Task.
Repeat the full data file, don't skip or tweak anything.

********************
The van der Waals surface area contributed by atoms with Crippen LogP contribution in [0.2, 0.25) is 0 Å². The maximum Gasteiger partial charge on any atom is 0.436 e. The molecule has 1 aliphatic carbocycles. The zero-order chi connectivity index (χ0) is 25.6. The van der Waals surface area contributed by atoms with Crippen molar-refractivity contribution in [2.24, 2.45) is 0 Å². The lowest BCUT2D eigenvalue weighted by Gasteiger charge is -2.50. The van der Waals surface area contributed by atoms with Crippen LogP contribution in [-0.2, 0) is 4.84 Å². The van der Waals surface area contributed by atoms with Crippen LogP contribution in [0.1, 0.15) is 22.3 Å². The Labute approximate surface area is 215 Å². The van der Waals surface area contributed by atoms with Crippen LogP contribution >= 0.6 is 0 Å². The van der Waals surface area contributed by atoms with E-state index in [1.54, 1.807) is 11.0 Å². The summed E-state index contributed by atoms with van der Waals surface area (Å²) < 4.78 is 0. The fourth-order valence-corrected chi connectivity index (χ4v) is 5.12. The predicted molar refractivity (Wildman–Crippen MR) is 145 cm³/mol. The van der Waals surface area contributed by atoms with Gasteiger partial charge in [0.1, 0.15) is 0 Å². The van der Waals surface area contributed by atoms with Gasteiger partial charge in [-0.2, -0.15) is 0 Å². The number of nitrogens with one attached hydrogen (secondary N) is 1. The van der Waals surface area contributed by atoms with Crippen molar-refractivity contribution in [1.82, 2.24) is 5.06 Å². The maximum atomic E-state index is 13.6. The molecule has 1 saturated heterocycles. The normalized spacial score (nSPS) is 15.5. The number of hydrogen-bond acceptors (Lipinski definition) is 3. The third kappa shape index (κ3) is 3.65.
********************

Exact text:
The van der Waals surface area contributed by atoms with Crippen LogP contribution in [0.2, 0.25) is 0 Å². The maximum Gasteiger partial charge on any atom is 0.436 e. The molecule has 1 aliphatic carbocycles. The zero-order chi connectivity index (χ0) is 25.6. The van der Waals surface area contributed by atoms with Crippen molar-refractivity contribution in [2.24, 2.45) is 0 Å². The lowest BCUT2D eigenvalue weighted by Gasteiger charge is -2.50. The van der Waals surface area contributed by atoms with Crippen LogP contribution in [-0.2, 0) is 4.84 Å². The van der Waals surface area contributed by atoms with Crippen LogP contribution in [0.1, 0.15) is 22.3 Å². The Labute approximate surface area is 215 Å². The van der Waals surface area contributed by atoms with Crippen LogP contribution >= 0.6 is 0 Å². The van der Waals surface area contributed by atoms with E-state index in [1.54, 1.807) is 11.0 Å². The summed E-state index contributed by atoms with van der Waals surface area (Å²) < 4.78 is 0. The fourth-order valence-corrected chi connectivity index (χ4v) is 5.12. The predicted molar refractivity (Wildman–Crippen MR) is 145 cm³/mol. The van der Waals surface area contributed by atoms with Gasteiger partial charge in [0.1, 0.15) is 0 Å². The van der Waals surface area contributed by atoms with Gasteiger partial charge in [-0.2, -0.15) is 0 Å². The number of nitrogens with one attached hydrogen (secondary N) is 1. The van der Waals surface area contributed by atoms with Crippen molar-refractivity contribution in [1.82, 2.24) is 5.06 Å². The maximum atomic E-state index is 13.6. The molecule has 1 saturated heterocycles. The normalized spacial score (nSPS) is 15.5. The number of hydrogen-bond acceptors (Lipinski definition) is 3. The third kappa shape index (κ3) is 3.65.